a person who has defeated or surpassed all rivals in a competition, especially in sports
Great way to start a story; definitions, inspirational quotes, pretty much anything you would see on a motivational speakers book jacket or the line from a fortune cookie, that you slammed down after an illasvised order from your local Chinese takeout. Hm, oh the duck is fresh? I’ll take that…anyway back to the point. I usually look down, judge, or smirk smugly from ivory tower of fitness at those who need these things to keep striving for their goals. If you want it, take it. Persistence is really one of the few things I can point to in my life that I have always been able to draw from when I was feeling down. Grit, the grind, doing something just because it felt good to do something. Eating away everyday at something you thought was unachievable. We all have these goals in our lives and for me, my triathlon goals were lofty but achievable. Qualify for age group World Championships at the three major distances, Olympic, Half-Ironman and Ironman. I never stopped to ask why these were my goals, just that these looked good on paper and people would recognize my accomplishments. This thought came to me as I was flying through the first 20 miles of my bike ride at the half Ironman 70.3 in Calgary this July. It was kind of a bad time, I thought, to ponder why I was doing something when the hardest parts lay ahead of me but at the same time, it put me in the right frame of mind. Why did I spend all this time, money, and passion on this endeavour? Why did it matter so much to me to go to the world championship? And then it hit me, it was for all the wrong reasons. The real reason had been staring me in the face the whole time. I want the respect, admiration and amazement of those I cared about. It was not because I loved being in the outdoors, it was not because I loved racing at a competitive level, it was not because I loved pushing myself to my limits. It was vanity. “Man naturally desires, not only to be loved, but to be lovely” Adam Smith once said. I had fallen prey to the very thing I find the most annoying about this sport that I love. I was ” that guy”. From that moment on I dropped the pressure of qualification and just enjoyed the everlasting bliss of the moment. The hammer down in the last 10 miles of the bike, the taste of each gel, the feeling of weightlessness when I transitioned to the run. It all felt real, authentic, pain and pleasure. The turnaround point on the run were I about ran into a awesome volunteer, each cold sponge that I put on my neck, I was running on pure bliss. Till that hill at mile 11. Oh right forgot about that one. I still felt every wonderful step after that though, running on pure endorphins and sense of gratefulness. I was back baby. I realized why I did this sport. Why I signed up for that first race 4 years before that. I was hooked on that feeling. As I crossed the line to the shouts of some of the most important people in my life I felt an overwhelming sense of pride wash over me. Not because I had finished, not because I had set a personal record, but because, I had changed the meaning of the word champion to myself. There is a second definition that I have adopted for the word Champion. The verb of the word. I have become a champion for sport and the power it has to bring clarity, if only for a moment. So did I get the world champ spot, you ask? Yes, by default which was just apropos for the situation. I said no thank you, of course, I didn’t need that carrot anymore. I had the real deal.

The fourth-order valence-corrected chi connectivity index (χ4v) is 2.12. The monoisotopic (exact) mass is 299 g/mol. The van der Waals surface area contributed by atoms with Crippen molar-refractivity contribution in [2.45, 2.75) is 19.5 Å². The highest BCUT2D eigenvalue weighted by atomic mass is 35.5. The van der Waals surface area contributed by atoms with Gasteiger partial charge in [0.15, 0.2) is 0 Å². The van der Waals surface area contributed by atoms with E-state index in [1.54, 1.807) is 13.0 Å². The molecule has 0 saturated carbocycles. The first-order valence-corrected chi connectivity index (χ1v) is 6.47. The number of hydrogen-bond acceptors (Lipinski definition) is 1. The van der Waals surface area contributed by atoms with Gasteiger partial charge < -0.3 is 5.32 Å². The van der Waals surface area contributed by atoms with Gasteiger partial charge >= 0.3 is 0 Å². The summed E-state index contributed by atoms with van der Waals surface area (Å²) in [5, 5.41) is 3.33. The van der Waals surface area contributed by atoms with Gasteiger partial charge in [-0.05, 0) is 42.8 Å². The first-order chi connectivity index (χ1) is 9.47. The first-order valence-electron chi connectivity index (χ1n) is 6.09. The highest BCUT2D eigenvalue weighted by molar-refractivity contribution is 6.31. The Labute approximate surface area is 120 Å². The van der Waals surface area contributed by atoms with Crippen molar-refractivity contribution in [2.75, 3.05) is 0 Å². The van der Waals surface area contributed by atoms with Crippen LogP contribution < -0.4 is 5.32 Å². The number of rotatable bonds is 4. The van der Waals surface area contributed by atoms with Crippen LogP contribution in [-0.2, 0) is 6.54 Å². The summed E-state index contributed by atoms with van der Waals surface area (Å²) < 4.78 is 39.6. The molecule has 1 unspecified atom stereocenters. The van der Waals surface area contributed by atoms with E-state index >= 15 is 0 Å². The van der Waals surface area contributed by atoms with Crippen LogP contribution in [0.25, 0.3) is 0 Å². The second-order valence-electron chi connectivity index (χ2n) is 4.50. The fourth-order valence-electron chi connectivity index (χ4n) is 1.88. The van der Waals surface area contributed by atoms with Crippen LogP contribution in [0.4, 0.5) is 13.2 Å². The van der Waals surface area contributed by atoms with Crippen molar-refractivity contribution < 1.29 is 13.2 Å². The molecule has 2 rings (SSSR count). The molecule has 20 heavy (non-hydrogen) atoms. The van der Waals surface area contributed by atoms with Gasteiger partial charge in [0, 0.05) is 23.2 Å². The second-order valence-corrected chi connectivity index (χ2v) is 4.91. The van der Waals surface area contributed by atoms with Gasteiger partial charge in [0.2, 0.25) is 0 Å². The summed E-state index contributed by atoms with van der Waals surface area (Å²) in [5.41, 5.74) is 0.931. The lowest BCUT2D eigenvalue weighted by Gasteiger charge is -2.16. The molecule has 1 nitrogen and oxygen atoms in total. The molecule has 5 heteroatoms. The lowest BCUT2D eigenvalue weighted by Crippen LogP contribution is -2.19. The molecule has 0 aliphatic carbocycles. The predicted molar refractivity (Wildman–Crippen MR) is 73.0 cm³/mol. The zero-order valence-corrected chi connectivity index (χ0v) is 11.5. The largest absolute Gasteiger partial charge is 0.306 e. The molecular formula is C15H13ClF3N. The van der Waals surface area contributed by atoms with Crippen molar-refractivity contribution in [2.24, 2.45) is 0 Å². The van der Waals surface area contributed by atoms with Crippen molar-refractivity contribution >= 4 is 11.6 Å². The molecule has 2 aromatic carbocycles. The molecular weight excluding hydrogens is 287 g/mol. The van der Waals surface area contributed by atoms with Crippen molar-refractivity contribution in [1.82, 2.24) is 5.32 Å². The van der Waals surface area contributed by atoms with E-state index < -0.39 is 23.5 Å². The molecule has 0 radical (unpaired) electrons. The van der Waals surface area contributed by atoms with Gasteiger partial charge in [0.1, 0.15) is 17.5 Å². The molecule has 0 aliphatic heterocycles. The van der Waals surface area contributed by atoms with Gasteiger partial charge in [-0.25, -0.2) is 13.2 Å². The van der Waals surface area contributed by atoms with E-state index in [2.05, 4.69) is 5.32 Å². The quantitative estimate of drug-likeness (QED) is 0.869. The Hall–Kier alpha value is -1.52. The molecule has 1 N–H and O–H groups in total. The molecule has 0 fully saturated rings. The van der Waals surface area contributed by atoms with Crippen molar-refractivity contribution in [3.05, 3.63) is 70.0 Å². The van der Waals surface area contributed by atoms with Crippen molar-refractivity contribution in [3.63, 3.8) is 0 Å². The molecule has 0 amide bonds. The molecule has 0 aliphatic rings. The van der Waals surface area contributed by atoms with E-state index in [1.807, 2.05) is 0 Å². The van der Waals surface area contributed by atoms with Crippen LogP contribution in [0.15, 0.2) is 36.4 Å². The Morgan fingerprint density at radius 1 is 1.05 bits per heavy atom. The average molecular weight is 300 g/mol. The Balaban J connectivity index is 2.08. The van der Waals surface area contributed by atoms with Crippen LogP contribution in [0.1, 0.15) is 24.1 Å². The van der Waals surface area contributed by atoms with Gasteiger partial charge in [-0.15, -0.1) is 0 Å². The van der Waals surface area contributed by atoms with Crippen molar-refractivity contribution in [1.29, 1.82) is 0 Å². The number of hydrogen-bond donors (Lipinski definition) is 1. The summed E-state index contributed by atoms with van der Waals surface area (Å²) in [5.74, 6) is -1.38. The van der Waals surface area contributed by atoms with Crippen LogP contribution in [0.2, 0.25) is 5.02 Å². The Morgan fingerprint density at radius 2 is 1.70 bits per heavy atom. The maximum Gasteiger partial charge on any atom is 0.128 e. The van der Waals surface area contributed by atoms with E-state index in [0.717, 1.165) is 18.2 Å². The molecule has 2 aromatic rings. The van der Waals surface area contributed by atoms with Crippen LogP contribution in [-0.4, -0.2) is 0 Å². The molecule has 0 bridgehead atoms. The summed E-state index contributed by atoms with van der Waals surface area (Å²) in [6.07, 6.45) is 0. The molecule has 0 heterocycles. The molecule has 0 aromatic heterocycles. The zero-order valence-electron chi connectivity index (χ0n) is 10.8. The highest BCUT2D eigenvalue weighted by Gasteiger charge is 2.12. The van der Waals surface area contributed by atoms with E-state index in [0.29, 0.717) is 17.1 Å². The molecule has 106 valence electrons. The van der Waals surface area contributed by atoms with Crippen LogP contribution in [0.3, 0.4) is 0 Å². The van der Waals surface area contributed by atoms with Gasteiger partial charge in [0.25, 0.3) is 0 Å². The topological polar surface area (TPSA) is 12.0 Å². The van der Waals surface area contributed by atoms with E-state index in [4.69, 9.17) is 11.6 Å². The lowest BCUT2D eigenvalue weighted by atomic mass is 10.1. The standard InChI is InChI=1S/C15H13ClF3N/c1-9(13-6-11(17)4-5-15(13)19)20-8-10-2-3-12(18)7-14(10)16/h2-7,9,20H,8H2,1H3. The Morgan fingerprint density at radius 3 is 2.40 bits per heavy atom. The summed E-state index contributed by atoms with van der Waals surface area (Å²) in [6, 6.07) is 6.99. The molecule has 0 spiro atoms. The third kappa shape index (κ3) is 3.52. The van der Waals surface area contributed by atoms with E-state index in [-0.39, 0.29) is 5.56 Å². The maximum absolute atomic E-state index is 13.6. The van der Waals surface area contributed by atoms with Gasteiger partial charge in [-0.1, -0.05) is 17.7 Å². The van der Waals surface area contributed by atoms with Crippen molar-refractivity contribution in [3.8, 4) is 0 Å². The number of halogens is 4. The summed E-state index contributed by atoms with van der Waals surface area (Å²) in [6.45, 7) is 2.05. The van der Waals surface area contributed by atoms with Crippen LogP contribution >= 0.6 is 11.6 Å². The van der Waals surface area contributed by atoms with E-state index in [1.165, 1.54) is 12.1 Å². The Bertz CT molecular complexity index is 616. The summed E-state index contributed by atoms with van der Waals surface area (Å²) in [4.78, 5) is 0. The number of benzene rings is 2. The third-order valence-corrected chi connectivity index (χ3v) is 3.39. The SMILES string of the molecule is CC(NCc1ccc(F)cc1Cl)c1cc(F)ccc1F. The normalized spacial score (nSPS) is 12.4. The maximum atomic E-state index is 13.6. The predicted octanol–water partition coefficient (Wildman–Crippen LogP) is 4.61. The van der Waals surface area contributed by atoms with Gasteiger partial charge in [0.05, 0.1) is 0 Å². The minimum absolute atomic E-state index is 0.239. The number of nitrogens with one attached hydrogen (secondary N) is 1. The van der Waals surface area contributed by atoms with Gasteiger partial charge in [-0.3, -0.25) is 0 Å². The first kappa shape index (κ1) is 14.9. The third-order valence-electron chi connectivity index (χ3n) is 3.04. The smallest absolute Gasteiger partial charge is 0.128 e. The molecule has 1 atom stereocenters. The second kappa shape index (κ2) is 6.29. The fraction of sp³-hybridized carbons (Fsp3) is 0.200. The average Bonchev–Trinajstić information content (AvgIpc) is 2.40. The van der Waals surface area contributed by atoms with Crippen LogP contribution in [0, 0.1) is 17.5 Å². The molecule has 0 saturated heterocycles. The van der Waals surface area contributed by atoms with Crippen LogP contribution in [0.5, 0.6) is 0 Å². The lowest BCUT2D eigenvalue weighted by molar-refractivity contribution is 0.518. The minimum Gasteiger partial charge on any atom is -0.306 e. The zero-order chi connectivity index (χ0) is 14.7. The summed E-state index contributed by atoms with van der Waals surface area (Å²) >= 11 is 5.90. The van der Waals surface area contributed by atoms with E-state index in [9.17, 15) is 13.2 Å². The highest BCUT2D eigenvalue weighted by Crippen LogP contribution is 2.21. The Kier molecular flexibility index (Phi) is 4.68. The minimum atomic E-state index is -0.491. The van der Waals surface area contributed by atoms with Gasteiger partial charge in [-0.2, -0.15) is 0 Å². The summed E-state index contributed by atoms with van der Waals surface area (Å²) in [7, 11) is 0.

This was not going to be a 2016 reflection but it turned out to be a great picture of what 2016 was like. 2017 will be filled with many races and many deadbeat moments. I can’t wait.